Have you ever heard of Satya – the yogic practice of Truthfulness?
Imagine yourself coming home after a nice shopping day. You just spent 300$ on some gorgeous boots and you feel a bit guilty, but hey, it’s been a while since you treated yourself and so what, money needs to flow, right? Your partner watches you unpacking your boots and he or she looks at you with a smile and says, “Oh, these must-haves cost a fortune, right?“. Before you think you hear yourself answer, “Oh no, I got them on sale, they were the last pair and I only paid 100$ for them. Aren’t they gorgeous?” You notice a little iffy feeling inside of you, and wonder why were you not just sharing the truth?
We all do it in some form or another, we cancel dinner dates saying we committed already to something else, when the truth is, we just don’t feel like seeing anybody and rather stay home. These might seem like small lies with little consequences, but what I am getting at is that it’s so much more liberating to learn to speak your truth.
So why are you afraid to tell your truth?
Every time you don’t speak your truth or honor your needs, you’re not acting with the fullest integrity towards yourself. In the end, how can you fully trust yourself if you’re finding excuses or lying about things here and there? To train your muscle of Self Trust and Confidence you can start by learning to speak your truth. Every time you catch yourself wanting to find an excuse or use a little lie, instead take a deep breath and share what’s really true for you.
“In the Vedas and later Sutras, the meaning of the word Satya evolves into an ethical concept about truthfulness and is considered an important virtue. It means being true and consistent with reality in one’s thought, speech, and action.”
The beauty is that when you start sharing your truth from a soft, honest place in your relationships, it will be well received. And it’s like you’re building your muscle of truth as you keep doing it. Starting with the “small stuff”, it feels so liberating, that you will get more courageous to also share your bigger stuff.
You’ll create more trust in yourself and feel more connected to your own needs. You’ll also practice receiving truth from other people with more softness and less judgment.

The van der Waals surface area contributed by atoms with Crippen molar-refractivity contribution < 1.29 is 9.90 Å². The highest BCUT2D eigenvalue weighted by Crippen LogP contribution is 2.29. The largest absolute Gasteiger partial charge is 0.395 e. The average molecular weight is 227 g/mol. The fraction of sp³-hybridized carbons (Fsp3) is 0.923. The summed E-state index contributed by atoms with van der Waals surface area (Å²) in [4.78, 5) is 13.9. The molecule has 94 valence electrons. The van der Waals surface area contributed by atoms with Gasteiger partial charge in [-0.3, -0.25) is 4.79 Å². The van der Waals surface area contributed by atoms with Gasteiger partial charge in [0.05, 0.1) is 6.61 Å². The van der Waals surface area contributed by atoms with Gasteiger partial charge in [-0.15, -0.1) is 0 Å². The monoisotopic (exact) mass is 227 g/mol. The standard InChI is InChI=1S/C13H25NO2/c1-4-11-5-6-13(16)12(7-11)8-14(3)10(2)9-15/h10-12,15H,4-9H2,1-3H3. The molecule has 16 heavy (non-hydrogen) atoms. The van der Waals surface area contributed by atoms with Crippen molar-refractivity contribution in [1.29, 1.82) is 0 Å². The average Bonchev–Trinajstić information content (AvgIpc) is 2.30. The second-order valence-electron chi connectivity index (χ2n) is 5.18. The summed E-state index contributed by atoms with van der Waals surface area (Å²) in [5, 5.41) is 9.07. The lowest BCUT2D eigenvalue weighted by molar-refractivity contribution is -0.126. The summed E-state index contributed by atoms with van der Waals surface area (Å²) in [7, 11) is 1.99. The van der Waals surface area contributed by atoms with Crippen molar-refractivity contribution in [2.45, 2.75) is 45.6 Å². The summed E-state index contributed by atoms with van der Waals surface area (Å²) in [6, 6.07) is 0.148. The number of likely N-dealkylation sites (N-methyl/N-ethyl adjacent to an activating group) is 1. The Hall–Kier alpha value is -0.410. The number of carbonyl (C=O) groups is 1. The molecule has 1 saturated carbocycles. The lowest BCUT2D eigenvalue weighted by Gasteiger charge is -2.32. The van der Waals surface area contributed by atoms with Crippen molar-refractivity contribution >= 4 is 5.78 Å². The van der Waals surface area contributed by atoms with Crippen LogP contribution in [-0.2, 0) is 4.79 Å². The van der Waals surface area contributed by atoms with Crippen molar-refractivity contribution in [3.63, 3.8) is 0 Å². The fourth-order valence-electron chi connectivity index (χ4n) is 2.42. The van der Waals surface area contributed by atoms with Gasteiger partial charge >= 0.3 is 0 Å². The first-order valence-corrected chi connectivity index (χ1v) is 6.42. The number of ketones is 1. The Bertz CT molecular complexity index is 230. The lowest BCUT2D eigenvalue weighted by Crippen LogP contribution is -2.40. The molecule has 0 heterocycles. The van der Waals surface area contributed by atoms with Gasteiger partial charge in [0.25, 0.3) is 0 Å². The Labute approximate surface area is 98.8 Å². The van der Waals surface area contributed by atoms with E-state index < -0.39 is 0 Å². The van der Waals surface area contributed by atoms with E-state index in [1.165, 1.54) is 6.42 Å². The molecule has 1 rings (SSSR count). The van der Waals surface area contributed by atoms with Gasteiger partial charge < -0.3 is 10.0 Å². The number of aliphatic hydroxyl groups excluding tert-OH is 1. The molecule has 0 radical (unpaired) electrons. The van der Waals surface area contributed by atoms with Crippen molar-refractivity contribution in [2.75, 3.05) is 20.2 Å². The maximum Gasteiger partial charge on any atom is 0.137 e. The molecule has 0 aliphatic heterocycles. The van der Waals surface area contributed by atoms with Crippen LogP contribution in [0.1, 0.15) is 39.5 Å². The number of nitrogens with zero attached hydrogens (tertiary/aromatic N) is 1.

The practice of Satya through Dyad
Here’s a great practice, known as Dyad, which totally saved my relationship during Covid Lockdown. We were having a hard time communicating, missing our own space, and were getting into constant little nagging arguments, which we normally don’t do. So we started the practice of Dyad or Sacred Space. Each person gets to share for 10 minutes (times can vary, you can also do a few rounds like 3x 10 minutes each) and while one person speaks, the other only listens. After 10 minutes you say only thank you and switch to the 2nd person. After the 2nd person finishes you either stop or do another round (I love doing this also on retreat, it’s great with people you don’t know so well too). You don’t comment on what the other person said and just let it be spoken and heard.
What is so great about this?
In my own experience, the practice contributed to deepening my relationship with my partner. I have come to really love Daniel again for the unique person he is. I see how he moves through his day, what he feels, what he thinks about and it’s free of my own lens of judgment or assumptions. I often felt there wasn’t enough space for me in our relationship to say all I wanted to say, yet in this practice often I didn’t know what else to share and had 4 minutes left! So I would consciously think about how I want to spend the next 4 minutes and often use it for gratitude and appreciation towards Daniel or my life. I can only tell you how much it has improved our life and communication. When we were going through this rough time we did the practice daily, these days we do it maybe once a week. Note: It’s not necessary to make it about your relationship, you can use your time to share ANYTHING you like to share. But of course, it also helped us to communicate relationship issues. Just be honest!
Satya creates harmony, and trust me, those people who are not willing to listen to your truth or let you be who you want to be? Maybe it’s time to shift and create new relationships. But always remember, everything starts with you. Your willingness to speak the truth will encourage others to be honest with you, and wouldn’t you want that?
Dagmar Spremberg is the founder and director of Montezuma Yoga in Costa Rica. While growing up in Germany all she could envision for herself was a life in the sunshine and under palm trees. After 20 years of soul searching and many detours that let her explore city life in Los Angeles and New York, she found her dream life by the beach in the lush & tropical nature of Costa Rica. Through her own experience, she believes that everybody can live their dreams and that our work is to become clear and open to receiving the gifts we all deserve.